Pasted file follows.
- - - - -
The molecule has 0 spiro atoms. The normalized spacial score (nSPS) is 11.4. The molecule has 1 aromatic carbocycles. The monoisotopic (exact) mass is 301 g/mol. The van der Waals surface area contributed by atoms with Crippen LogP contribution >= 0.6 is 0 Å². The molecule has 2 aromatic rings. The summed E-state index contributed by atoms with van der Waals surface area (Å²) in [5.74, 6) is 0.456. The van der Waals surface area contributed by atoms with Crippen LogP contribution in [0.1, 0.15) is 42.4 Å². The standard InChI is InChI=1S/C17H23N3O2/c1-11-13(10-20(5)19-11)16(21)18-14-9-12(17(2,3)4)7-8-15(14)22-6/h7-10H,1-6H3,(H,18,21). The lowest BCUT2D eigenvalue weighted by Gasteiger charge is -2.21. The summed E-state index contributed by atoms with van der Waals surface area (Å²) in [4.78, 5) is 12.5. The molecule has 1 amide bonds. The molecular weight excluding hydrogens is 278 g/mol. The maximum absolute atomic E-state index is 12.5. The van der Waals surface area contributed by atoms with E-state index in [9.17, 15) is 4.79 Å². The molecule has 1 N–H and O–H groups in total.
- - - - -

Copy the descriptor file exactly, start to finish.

The molecule has 0 spiro atoms. The normalized spacial score (nSPS) is 11.4. The molecule has 1 aromatic carbocycles. The monoisotopic (exact) mass is 301 g/mol. The van der Waals surface area contributed by atoms with Crippen LogP contribution >= 0.6 is 0 Å². The molecule has 2 aromatic rings. The summed E-state index contributed by atoms with van der Waals surface area (Å²) in [5.74, 6) is 0.456. The van der Waals surface area contributed by atoms with Crippen LogP contribution in [0.1, 0.15) is 42.4 Å². The standard InChI is InChI=1S/C17H23N3O2/c1-11-13(10-20(5)19-11)16(21)18-14-9-12(17(2,3)4)7-8-15(14)22-6/h7-10H,1-6H3,(H,18,21). The lowest BCUT2D eigenvalue weighted by Gasteiger charge is -2.21. The summed E-state index contributed by atoms with van der Waals surface area (Å²) in [4.78, 5) is 12.5. The molecule has 1 amide bonds. The molecular weight excluding hydrogens is 278 g/mol. The maximum absolute atomic E-state index is 12.5. The van der Waals surface area contributed by atoms with E-state index in [9.17, 15) is 4.79 Å². The molecule has 1 N–H and O–H groups in total.